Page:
Setting the stage: While looking in to mods for my front suspension I noticed a few pics of KLR650s with lowered front fenders and I loved the look. ( Had to have it!) So I did my research and found what I think is the best method to complete the lowered front fender modification and got it done (with help from a friend. Actually, I was the one helping him). The following is a list of the parts needed to install the lowered front fender:
- Eagle-Mike fork brace (www.aviciouscycle.ca)
- Acerbis Supermotard front fender (can’t remember the retailer)
- 4 x 1″ plastic spacers (Lowes)
- 4 bolts (size depends on your fork brace)
- Dremel (with cutting discs)
- Drill (you can figure out why)
Instructions: (see video below) Luckily one of my friends had already completed the fender modification
and his experience probably saved me 30+ minutes. Our approach was actually a little different that most of the posts I’ve read. Instead of carving out a slot at the bottom of the Acerbis front fender we actually cut out holes on each side of the fender so the Eagle-Mike fork brace could pass through the fender. Just to clarify, the brace is passing through the fender, most mods have the fender sitting on top of the brace. In total it took a little under one hour to complete the job. Here are the details:
- Remove the stock fender and create room to work.
- Measure 1″ from the top of the Acerbis fender (measure twice, you have one shot)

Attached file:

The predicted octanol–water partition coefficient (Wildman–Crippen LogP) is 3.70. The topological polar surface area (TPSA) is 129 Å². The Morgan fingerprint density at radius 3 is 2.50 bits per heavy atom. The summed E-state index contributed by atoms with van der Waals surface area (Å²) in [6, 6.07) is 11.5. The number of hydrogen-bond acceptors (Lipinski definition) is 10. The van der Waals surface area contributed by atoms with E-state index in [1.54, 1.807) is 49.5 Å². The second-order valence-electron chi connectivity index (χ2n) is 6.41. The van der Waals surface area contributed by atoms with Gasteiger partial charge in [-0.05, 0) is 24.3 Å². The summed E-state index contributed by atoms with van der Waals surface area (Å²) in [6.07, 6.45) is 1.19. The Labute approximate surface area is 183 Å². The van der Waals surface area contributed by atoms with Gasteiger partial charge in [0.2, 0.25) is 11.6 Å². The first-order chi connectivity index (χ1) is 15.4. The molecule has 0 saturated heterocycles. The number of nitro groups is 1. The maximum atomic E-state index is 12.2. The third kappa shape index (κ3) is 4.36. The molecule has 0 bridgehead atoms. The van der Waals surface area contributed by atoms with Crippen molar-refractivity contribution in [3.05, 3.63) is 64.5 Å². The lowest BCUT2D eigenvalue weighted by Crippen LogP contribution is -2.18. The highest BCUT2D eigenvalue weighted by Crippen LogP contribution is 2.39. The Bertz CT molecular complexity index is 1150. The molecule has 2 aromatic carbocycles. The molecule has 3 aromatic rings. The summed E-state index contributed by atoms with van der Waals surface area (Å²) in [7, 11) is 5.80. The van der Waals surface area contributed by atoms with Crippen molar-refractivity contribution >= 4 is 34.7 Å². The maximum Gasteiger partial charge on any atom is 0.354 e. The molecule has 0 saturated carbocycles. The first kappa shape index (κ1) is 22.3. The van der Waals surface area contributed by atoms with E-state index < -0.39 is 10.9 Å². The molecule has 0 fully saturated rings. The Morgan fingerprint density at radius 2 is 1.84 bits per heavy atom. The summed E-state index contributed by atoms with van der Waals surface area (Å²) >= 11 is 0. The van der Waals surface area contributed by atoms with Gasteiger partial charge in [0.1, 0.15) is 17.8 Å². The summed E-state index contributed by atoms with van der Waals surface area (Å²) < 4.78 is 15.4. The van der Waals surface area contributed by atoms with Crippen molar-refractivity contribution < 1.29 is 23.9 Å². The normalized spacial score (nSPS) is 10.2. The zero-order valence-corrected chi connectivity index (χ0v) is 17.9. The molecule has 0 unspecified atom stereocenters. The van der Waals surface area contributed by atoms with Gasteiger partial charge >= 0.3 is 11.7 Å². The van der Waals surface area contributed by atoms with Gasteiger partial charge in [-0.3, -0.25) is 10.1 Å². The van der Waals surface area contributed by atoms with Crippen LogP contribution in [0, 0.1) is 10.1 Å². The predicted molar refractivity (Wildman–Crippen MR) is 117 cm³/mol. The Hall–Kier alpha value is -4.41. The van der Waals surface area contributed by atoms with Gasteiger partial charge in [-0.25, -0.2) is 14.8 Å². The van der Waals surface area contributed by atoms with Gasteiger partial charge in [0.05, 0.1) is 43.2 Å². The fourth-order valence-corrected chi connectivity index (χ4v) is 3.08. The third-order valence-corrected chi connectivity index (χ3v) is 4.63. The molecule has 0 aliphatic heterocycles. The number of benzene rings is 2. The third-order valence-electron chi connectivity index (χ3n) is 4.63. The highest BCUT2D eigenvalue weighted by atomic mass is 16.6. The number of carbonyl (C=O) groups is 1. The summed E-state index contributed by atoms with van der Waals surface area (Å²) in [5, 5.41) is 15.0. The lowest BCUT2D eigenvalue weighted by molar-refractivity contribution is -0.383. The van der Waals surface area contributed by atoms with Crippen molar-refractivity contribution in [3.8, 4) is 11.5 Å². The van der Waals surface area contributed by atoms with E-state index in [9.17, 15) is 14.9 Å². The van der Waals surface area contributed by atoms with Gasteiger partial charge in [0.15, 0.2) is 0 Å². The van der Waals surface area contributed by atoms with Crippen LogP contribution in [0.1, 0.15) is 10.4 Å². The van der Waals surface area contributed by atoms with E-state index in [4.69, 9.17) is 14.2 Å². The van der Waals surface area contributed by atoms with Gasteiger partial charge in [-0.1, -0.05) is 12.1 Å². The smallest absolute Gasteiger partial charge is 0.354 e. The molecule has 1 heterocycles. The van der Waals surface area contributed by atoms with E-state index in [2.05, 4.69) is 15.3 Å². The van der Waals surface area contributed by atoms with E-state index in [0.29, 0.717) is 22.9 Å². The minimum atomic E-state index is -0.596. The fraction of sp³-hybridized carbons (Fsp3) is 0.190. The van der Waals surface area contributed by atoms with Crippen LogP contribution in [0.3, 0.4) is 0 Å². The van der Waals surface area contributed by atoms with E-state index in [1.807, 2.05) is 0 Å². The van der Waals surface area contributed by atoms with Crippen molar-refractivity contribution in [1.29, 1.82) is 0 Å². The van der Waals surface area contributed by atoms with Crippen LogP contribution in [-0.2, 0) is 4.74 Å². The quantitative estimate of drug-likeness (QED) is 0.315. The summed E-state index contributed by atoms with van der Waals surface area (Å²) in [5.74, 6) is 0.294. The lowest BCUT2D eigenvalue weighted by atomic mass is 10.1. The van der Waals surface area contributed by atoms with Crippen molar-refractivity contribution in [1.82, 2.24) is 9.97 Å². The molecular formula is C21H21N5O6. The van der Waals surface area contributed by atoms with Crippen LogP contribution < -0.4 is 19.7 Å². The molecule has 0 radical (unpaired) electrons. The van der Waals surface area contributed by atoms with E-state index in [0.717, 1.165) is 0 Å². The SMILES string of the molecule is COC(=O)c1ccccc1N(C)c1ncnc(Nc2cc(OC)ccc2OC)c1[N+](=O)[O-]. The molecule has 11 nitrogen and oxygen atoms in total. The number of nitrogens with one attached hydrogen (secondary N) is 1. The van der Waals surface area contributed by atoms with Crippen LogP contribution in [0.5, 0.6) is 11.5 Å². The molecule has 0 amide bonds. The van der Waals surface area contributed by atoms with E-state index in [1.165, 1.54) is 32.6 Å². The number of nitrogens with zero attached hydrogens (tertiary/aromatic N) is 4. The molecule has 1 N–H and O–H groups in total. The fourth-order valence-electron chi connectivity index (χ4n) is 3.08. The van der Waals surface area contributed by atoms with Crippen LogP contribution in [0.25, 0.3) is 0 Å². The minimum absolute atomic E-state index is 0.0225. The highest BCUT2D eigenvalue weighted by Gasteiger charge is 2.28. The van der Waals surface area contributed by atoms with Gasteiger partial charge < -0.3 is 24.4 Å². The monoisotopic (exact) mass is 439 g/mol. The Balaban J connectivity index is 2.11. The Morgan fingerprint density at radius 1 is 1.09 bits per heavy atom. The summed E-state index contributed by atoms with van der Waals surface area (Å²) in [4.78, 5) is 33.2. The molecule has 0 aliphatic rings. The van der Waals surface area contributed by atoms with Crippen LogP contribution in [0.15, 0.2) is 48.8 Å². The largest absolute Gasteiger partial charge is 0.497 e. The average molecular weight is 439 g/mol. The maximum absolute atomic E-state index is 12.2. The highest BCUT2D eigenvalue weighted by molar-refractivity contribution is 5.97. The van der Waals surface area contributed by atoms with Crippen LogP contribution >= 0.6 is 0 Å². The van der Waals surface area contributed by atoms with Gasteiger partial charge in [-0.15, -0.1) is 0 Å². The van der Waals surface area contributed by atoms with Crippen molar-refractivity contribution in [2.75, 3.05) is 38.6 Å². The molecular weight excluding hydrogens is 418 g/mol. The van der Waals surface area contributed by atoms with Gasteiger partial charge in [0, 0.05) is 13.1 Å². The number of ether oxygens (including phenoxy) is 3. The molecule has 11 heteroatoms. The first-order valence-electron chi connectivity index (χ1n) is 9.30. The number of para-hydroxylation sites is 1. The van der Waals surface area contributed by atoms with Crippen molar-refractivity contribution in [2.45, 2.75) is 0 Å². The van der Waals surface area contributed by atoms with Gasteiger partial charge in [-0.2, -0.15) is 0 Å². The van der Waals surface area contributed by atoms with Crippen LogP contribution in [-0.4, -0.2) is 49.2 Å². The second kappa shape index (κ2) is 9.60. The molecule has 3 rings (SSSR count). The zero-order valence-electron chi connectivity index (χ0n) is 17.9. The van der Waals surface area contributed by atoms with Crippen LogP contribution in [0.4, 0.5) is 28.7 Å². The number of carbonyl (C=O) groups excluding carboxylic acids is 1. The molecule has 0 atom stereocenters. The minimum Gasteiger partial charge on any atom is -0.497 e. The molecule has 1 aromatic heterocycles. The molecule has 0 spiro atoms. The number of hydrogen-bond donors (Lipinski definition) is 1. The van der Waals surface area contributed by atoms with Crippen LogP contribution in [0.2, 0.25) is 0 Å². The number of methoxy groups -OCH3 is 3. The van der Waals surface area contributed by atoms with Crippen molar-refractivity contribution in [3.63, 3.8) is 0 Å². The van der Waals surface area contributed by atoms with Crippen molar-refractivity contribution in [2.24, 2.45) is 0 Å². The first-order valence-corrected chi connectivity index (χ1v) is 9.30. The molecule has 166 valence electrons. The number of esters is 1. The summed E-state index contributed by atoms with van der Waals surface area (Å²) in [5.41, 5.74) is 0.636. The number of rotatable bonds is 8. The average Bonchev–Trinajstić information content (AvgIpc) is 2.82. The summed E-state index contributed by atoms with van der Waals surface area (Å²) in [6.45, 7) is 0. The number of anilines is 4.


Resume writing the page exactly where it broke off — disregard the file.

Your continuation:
- Measure out the width of your fork brace to ensure the hole is large enough to pass through the cut.
- Use your Dremel to carve out the hole.
- If you got it right then repeat on the other side of the fender.
- Once the cuts are complete test to make sure the brace fits.
- Insert the brace, mark the 4 holes and drill the top of the fender.
- Use the 4 bolts and 4 spacers to secure the fender to the fork brace.
- Finally, secure the fork brace to the bike, triple check the tire clearance and you should be good to go.
Notes: I think the KLR650 lowered front fender modification looks great and changes the look of the bike. I’ve read that the lowered front fender helps with air flow over the front of the bike but I haven’t noticed a difference. However, I have noticed that my KLR650 engine temps are running a little cooler than normal and that is probably due to the extra air flow on the rad now that the stock fender is out of the way.
Hopefully I’ve helped you pull the trigger on the KLR650 lowered front fender modification. Please post comment or contact me if you have any questions. Stay obsessed my friends.